tenures within the district. It includes, therefore, services relating to empty properties and
enforcement.

i)     Advice

Housing Regeneration Staff provide a point of contact for landlords requiring housing
standards advice. An important part of this role is the education of new and existing
landlords regarding current housing legislation and minimum standards. Privately rented
accommodation provides homes for many residents who are unable, or choose not to
enter into owner occupation. It is essential, therefore, to work with landlords to ensure this
accommodation does not pose a health risk to its occupiers.

ii) Enforcement

Mendip District Council has duties under the Housing Acts to take action on unfit
properties. A copy of our enforcement policy is contained in Appendix F. On average a
total of 55 housing condition complaints are received each year. These complaints will
continue to be dealt with by the Environmental Health Officers within the Housing
Regeneration Team.




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Private Sector Housing Renewal Policy




iii) Empty Properties

Mendip District Council has an award winning Empty Homes strategy, successful in
bringing back into use over 60 empty properties since its launch in 1999. This strategy
contributes to Mendip's general Housing Strategy aim for access and choice in housing
which is

"to continually assess housing and support needs across all tenures, ensuring there are
enough homes to meet demand now and in the future; and to provide a high quality
housing service to minimise homelessness".

It is currently being updated and is out to consultation. It will be available in its final format
later in the year.

Unused properties within the district are a valuable resource, the Lead Officer for Empty
Properties within our Housing Regeneration Team will continue to work within the
guidance of the Empty Homes Strategy in conjunction with private landlords and registered
social landlords to provide much needed affordable housing for our local residents. There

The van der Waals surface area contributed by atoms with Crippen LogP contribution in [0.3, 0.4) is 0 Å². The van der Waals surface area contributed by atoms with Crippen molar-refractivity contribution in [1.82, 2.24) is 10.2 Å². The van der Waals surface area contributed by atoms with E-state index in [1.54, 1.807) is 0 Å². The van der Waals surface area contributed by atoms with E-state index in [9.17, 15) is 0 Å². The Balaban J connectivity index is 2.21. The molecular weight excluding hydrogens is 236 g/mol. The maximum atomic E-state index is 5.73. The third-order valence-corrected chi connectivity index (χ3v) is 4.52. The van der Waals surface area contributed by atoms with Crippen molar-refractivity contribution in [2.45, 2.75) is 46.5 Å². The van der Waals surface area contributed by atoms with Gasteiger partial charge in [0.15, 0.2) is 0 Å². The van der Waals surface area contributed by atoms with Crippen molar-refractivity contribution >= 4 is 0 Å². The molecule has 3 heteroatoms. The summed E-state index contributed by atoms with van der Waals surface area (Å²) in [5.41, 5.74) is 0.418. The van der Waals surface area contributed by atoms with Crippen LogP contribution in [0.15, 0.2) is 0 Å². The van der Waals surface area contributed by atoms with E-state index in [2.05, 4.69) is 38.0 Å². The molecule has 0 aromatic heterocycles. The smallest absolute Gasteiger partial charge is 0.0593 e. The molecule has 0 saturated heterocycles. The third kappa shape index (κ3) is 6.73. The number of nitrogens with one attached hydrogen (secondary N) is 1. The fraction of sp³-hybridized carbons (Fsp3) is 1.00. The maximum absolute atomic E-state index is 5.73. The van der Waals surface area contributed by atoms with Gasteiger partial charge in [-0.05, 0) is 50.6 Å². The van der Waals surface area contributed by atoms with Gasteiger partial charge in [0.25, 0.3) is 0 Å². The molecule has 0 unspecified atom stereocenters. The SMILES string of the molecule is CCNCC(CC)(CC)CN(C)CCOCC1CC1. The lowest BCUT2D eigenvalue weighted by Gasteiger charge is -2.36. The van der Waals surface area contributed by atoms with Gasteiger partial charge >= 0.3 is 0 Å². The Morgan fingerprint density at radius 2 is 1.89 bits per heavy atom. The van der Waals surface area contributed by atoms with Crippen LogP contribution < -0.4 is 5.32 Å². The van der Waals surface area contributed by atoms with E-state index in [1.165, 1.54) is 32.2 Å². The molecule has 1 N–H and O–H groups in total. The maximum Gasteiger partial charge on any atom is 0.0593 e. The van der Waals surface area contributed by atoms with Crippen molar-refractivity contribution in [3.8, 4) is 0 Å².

are many households within the district seeking this accommodation type.

Part of the Empty Homes Strategy includes financial assistance to landlords to :

a) convert empty premises into more than one unit of accommodation -Conversion Grant.
b) improve the standard of existing individual empty homes in order for them to be used
   again -Empty Property Grant.

The amount of grant available is calculated according to the following factors:

   The suitability of accommodation type to meet the housing need
   How long the property has been empty
   Environmental benefit.

It is also dependent on the landlord's track record, and how the property is to be let, i.e.
the grant amount is increased if the property is let to persons from the housing needs
register and/or via a registered social landlord. Appendix G contains the calculation to
determine the grant amount.

On completion of the grant the accommodation created will be fit for human habitation
(linked to the new Housing Health and Safety Rating System when this comes into force)
and should be let at below market rent levels.




                                               17
Private Sector Housing Renewal Policy




iv) Financial Assistance to Landlords.

The Council provides on a limited basis assistance to single let dwellings where the
property is unfit and the historic rents have been unusually low. The assistance is to make
the property fit, and to be let at less than market rent. The Council also has nomination
rights over the property.

With the introduction of licensing of Houses in Multiple Occupation, the Council is looking
at introducing financial packages to landlords to assist them in bringing their properties up
to the decent homes standard. The granting of any assistance from the Council will be
subject to the usual conditions and control measures. The property will also have to be let
at a reasonable rent, and the Council will also have nomination rights. The aim is to
introduce these new types of products in the New Year, when the Council has identified
the demand and established the protocol.




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Private Sector Housing Renewal Policy




Disabled Facilities Grants

The Regulatory Reform (Housing Assistance) Order 2002 did not repeal legislation relating
to mandatory Disabled Facility Grants. There is a Government review under way on these
type of grants. However the Council will not know the findings of the review until the
Autumn. In the meantime, Mendip will continue to administer these grants in accordance
with relevant legislation. Appendix H outlines the criteria for grant eligibility, which are for a
maximum of £25,000.

Disabled Facilities Grants are available to all people with disabilities living in the district,
subject to a needs assessment by an Occupational Therapist (Social Services) and
provided that the works are necessary and appropriate as specified by legislation. The
grants aim to support disabled persons remaining in their own homes. This area of work